Government Chief Whip Julian Smith warned that Parliament could ultimately prevent a No Deal exit and would use ‘all endeavours’ to do so.
Mr Barclay called for preparations to be stepped up for a potential No Deal Brexit in October, but was slapped down by Work and Pensions Secretary Amber Rudd, who said the cash would be better spent dealing with priorities like child poverty and education.
Boris’ leadership bid boosted by support from Brexit Secretary
Brexit Secretary Steve Barclay outside Downing Street
Brexit Secretary Steve Barclay last night weighed in behind Boris Johnson’s leadership campaign as the former foreign secretary pledged to take Britain out of the EU in October, come what may.
Mr Johnson will use his long-awaited campaign launch today to warn that the Conservative Party will ‘kick the bucket’ if it fails to deliver Brexit by October 31.
The odds-on favourite to succeed Theresa May will warn that ‘delay means defeat’.
Last night his campaign significant boost with the backing of Mr Barclay, the most senior Cabinet minister to date to support his bid for power.
Mr Barclay, who has responsibility for preparing the UK for a possible No Deal Brexit, said Mr Johnson was best placed to lead Britain out of the EU.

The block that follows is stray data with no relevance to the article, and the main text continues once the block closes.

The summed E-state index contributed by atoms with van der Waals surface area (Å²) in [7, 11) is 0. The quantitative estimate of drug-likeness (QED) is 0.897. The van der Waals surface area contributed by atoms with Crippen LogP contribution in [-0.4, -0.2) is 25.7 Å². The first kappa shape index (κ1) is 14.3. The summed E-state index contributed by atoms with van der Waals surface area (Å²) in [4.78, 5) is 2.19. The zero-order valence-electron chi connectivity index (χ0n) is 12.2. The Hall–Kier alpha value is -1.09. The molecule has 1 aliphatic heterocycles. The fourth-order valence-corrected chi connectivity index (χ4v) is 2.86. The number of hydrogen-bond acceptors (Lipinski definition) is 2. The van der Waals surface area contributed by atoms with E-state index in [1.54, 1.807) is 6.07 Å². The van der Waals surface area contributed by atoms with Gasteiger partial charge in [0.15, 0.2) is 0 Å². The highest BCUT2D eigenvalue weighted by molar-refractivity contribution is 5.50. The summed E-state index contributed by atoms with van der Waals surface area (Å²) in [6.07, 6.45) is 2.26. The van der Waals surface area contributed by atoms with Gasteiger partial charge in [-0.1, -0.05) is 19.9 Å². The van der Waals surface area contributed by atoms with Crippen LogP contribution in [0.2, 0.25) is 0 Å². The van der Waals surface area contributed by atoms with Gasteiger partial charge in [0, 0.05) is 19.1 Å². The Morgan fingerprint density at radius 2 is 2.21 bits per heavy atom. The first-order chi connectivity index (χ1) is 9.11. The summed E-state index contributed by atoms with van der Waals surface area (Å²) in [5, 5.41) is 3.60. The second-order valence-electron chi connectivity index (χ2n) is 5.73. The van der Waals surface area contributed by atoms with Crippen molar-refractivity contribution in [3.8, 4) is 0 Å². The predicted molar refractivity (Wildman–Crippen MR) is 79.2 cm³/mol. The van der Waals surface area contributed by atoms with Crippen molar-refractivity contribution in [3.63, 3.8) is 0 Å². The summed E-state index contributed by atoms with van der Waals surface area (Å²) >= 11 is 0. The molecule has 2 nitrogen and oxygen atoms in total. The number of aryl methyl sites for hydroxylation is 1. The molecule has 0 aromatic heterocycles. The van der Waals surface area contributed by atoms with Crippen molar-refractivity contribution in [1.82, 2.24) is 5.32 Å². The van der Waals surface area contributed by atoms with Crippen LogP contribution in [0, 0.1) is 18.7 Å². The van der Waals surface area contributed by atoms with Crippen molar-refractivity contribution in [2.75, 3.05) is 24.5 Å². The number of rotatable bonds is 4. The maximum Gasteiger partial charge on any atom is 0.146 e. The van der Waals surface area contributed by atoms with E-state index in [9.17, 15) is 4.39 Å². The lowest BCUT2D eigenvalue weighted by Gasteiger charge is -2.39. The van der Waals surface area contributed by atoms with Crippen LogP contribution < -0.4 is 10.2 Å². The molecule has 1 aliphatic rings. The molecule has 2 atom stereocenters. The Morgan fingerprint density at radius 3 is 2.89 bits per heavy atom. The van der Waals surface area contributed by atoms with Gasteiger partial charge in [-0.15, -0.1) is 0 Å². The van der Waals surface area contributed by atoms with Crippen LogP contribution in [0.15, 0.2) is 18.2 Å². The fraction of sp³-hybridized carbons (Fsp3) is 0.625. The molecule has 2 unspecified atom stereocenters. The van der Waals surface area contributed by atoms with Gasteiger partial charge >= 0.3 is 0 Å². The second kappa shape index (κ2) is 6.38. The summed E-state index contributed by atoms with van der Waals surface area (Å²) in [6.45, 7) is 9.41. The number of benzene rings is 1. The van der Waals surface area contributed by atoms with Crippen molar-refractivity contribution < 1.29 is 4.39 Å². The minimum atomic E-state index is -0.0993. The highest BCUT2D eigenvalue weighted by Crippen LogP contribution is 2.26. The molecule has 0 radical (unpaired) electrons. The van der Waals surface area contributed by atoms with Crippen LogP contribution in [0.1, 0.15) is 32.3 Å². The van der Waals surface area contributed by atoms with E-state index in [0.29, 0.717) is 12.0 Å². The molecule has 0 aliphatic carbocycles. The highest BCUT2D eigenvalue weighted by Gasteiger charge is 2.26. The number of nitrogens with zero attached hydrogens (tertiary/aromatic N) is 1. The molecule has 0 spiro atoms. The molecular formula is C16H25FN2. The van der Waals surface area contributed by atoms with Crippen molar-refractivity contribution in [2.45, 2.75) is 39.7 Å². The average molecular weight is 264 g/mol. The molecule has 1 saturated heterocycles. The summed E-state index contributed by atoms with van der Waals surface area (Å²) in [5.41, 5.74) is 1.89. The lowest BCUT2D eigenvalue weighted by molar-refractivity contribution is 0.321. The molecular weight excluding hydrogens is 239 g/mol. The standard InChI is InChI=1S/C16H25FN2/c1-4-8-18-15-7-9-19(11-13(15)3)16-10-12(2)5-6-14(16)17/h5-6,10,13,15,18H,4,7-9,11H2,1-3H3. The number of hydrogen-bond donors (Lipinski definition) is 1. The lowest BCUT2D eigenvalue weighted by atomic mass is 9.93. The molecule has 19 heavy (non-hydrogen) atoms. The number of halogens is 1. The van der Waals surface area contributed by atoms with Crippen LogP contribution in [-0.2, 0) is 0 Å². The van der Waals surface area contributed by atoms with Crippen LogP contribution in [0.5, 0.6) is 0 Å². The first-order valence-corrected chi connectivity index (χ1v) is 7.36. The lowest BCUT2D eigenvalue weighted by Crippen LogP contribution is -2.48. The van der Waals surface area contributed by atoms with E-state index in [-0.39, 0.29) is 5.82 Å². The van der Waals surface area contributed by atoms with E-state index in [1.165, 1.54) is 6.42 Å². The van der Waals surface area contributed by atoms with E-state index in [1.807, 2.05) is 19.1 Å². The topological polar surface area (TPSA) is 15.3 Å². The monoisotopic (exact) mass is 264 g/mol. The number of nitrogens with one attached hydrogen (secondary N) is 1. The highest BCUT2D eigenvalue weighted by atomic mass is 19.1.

‘As Brexit Secretary I have seen first-hand the challenges the Government has faced in ensuring that we honour the result of the referendum and leave the European Union,’ he said.
‘We must leave on the October 31 – any further delays will continue to fracture public trust in not only our democratic system but also the Conservative Party.
‘We need a leader who will deliver Brexit and who has the ability to defeat both Corbyn and Farage. We also need to seize the global opportunities of Brexit and renew a sense of optimism in the potential it offers. The candidate best placed to do that is Boris Johnson and he has my full support.’
Mr Johnson, who has not given a public speech or broadcast interview since March 12, has faced criticism from rivals for avoiding scrutiny, with Michael Gove accusing him of hiding in a ‘bunker’.
But he will break his silence this morning with a campaign launch in central London, at which aides said he would take questions from the media.